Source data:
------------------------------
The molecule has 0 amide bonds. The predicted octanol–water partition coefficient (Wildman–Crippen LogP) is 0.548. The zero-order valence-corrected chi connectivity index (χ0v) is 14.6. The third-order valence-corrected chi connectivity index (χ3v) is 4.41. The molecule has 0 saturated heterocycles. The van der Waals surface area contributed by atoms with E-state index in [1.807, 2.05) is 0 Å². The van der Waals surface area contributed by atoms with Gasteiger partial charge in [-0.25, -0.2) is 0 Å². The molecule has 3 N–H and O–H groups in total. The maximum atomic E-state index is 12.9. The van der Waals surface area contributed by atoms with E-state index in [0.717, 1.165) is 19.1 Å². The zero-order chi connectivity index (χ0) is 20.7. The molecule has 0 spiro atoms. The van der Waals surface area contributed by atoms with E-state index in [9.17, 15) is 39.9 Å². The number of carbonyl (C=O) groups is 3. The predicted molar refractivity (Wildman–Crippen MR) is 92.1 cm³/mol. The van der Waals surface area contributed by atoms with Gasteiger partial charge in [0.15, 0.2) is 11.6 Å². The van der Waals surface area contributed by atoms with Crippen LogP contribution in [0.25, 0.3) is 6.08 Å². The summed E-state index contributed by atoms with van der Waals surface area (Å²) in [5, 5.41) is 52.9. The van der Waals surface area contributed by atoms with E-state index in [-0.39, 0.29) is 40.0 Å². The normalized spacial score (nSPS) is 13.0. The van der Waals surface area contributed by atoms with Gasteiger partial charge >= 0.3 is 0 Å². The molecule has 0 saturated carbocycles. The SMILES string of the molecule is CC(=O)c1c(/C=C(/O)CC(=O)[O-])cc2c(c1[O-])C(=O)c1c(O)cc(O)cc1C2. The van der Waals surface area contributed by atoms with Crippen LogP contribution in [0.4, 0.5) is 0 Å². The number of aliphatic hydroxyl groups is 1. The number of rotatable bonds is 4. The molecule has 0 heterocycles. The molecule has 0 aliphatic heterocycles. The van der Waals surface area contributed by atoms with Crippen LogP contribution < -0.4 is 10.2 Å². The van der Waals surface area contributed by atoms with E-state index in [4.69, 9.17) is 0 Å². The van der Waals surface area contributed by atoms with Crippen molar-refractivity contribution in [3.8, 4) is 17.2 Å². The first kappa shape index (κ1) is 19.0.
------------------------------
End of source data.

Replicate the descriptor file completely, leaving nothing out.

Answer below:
The molecule has 0 amide bonds. The predicted octanol–water partition coefficient (Wildman–Crippen LogP) is 0.548. The zero-order valence-corrected chi connectivity index (χ0v) is 14.6. The third-order valence-corrected chi connectivity index (χ3v) is 4.41. The molecule has 0 saturated heterocycles. The van der Waals surface area contributed by atoms with E-state index in [1.807, 2.05) is 0 Å². The van der Waals surface area contributed by atoms with Gasteiger partial charge in [-0.25, -0.2) is 0 Å². The molecule has 3 N–H and O–H groups in total. The maximum atomic E-state index is 12.9. The van der Waals surface area contributed by atoms with E-state index in [0.717, 1.165) is 19.1 Å². The zero-order chi connectivity index (χ0) is 20.7. The molecule has 0 spiro atoms. The van der Waals surface area contributed by atoms with E-state index in [9.17, 15) is 39.9 Å². The number of carbonyl (C=O) groups is 3. The predicted molar refractivity (Wildman–Crippen MR) is 92.1 cm³/mol. The van der Waals surface area contributed by atoms with Gasteiger partial charge in [0.15, 0.2) is 11.6 Å². The van der Waals surface area contributed by atoms with Crippen LogP contribution in [0.25, 0.3) is 6.08 Å². The summed E-state index contributed by atoms with van der Waals surface area (Å²) in [5, 5.41) is 52.9. The van der Waals surface area contributed by atoms with E-state index in [-0.39, 0.29) is 40.0 Å². The normalized spacial score (nSPS) is 13.0. The van der Waals surface area contributed by atoms with Gasteiger partial charge >= 0.3 is 0 Å². The molecule has 0 saturated carbocycles. The SMILES string of the molecule is CC(=O)c1c(/C=C(/O)CC(=O)[O-])cc2c(c1[O-])C(=O)c1c(O)cc(O)cc1C2. The van der Waals surface area contributed by atoms with Crippen LogP contribution in [0.4, 0.5) is 0 Å². The number of aliphatic hydroxyl groups is 1. The number of rotatable bonds is 4. The molecule has 0 heterocycles. The molecule has 0 aliphatic heterocycles. The van der Waals surface area contributed by atoms with Crippen LogP contribution < -0.4 is 10.2 Å². The van der Waals surface area contributed by atoms with E-state index in [4.69, 9.17) is 0 Å². The van der Waals surface area contributed by atoms with Crippen molar-refractivity contribution in [3.8, 4) is 17.2 Å². The first kappa shape index (κ1) is 19.0.